What to watch for: Bulls look to extend two-game win streak with Warriors in town

What to watch for: Bulls look to extend two-game win streak with Warriors in town

The Bulls get a shot at revenge against the lowly Warriors Friday night in Chicago. The game tips at 7 p.m. CT on NBC Sports Chicago — until then, here's what to watch for:

Warriors’ last five (1-4)

  • Dec. 4 — L at Hornets: 106-91

  • Dec. 2 — L at Atlanta: 104-79

  • Dec. 1 — L at Magic: 100-96

  • Nov. 29 — L at Heat: 122-105

  • Nov. 27 — W vs. Bulls: 104-90

One storyline for each team

After defeating the Bulls 104-90 in San Francisco on Nov. 27, the Warriors embarked on a five-game road trip that has featured visits to Charlotte, Atlanta, Orlando, Miami, and now Chicago. Their first four stops ended in losses of varying severity to competition of varying quality (though mostly subpar). Tonight, they cap that swing with their fifth game in eight nights against the Bulls. D’Angelo Russell is back — he returned in their last game against the Hornets and dropped 18 points on 7-for-14 shooting — but that’s about all Golden State has going for them right now.

This goes without saying, but the Bulls need to pounce on this game — an eminently winnable one — especially with a road-and-home back-to-back against the Heat and Raptors looming early next week. In each of the two games of their current win streak (against the Kings and Grizzlies) they’ve gotten out to commanding first-half leads, then allowed their opponent to claw their way back late in the game. Their offensive execution down the stretch of the last two has been sublime (thanks, Zach LaVine), but substantive progress would mean a comfortable win, at home, tonight — especially having already lost to this Warriors team this season.

In the event that this game isn't comfortable (which feels more likely), look out for another Zach LaVine takeover. He's averaging an NBA-leading 10.3 points per game in fourth quarters since Nov. 23 (Charlotte game), shooting 54.3% from the field (5.8 attempts) and 68.8% from three (2.7 attempts). Him catching fire isn't something you want to miss.

Player to watch: D’Angelo Russell

Russell presents a challenge unlike any the Bulls faced when they played this team a little over a week ago. He's a crafty ball-handler, and can pull and drain from long-range from any spot, at any time and under any amount of durress. When he plays, the ball is in his hands a staggering amount — per Cleaning the Glass, his 34.8% usage rate is in the 98th percentile of ball-handlers in the league.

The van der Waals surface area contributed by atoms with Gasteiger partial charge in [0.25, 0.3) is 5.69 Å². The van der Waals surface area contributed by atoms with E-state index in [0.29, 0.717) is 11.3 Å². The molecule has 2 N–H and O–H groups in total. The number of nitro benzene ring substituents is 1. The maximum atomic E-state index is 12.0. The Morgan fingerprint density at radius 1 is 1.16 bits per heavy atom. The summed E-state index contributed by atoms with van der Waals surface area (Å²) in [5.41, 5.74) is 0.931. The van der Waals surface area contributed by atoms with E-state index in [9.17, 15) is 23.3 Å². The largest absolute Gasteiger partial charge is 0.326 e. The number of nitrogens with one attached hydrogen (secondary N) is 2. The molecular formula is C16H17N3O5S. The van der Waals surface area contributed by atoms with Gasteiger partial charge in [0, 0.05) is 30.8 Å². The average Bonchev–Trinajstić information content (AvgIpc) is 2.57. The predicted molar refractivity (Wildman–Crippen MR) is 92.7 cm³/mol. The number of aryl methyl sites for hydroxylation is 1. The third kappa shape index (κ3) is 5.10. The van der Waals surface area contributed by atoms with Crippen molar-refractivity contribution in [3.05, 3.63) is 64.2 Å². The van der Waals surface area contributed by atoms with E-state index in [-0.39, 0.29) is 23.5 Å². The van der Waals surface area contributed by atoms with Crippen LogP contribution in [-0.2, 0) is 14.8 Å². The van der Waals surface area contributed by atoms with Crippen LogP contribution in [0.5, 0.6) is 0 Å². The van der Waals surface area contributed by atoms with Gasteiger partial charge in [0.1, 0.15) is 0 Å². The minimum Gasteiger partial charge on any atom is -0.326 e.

The Bulls have the personnel to hone in and give him fits, between Tomas Satoransky and Kris Dunn — if their length and activity can get Russell out of rhythm, the rest of the Warriors mistfit-laden roster will have to beat them. Granted, Golden State has done it before, and in convincing fashion for that matter. But the Bulls hope two straight encouraging performances in a row are an indication of things to come. This is also a great game to monitor how the Bulls defend Russell's pick-and-roll; he's currently averaging 3.3 turnovers per game.

Final point: Russell's misadventures on the defensive side of the ball are well-documented, so look for LaVine and Satoransky to attempt to feast on that end, as well. The Bulls mustered only 90 points against the Warriors 27th-rated defense on Nov. 27, but LaVine and Satoransky were lone bright spots, accounting for 45 combined points and seven threes.

Matchup to watch: The paint

One of the smudges on the Bulls' 106-99 win over the Grizzlies on Wendesday was the performance of Jonas Valanciunas, who totaled 32 points and 13 rebounds in his first game back from illness. He was absolutely bruising, and the Grizzlies racked up 52 points in the paint (compared to the Bulls' 32). That number is well above the Bulls' season average of 49.9 points allowed in the paint per game, which ranks 23rd in the NBA.

That figure might surprise some, given that the team anchors its defense with a versatile and heady center in Wendell Carter Jr. and a jumpy shot-blocking backup in Daniel Gafford. Jim Boylen has pointed to isolated blocks from Gafford and Carter, as well as 'our guys competed'-isms when asked about their struggles in that department. The Warriors have a roster stilted towards bigs and interior forwards, and notched 52 points in the paint in their last matchup with the Bulls, behind solid performances from Eric Paschall, Omari Spellman and Marquese Chriss. Thad Young missing tonight's game with a personal issue won't help here.

Further, these aren't your mother's Warriors. They're not a prolific shooting team and don't have the same plethora of perimeter shot-creators they once did. They're going to try to out-muscle the Bulls tonight, as they did on Nov. 27, and it's worth monitoring how much resistance the hosts put up.

Injury/miscellaneous updates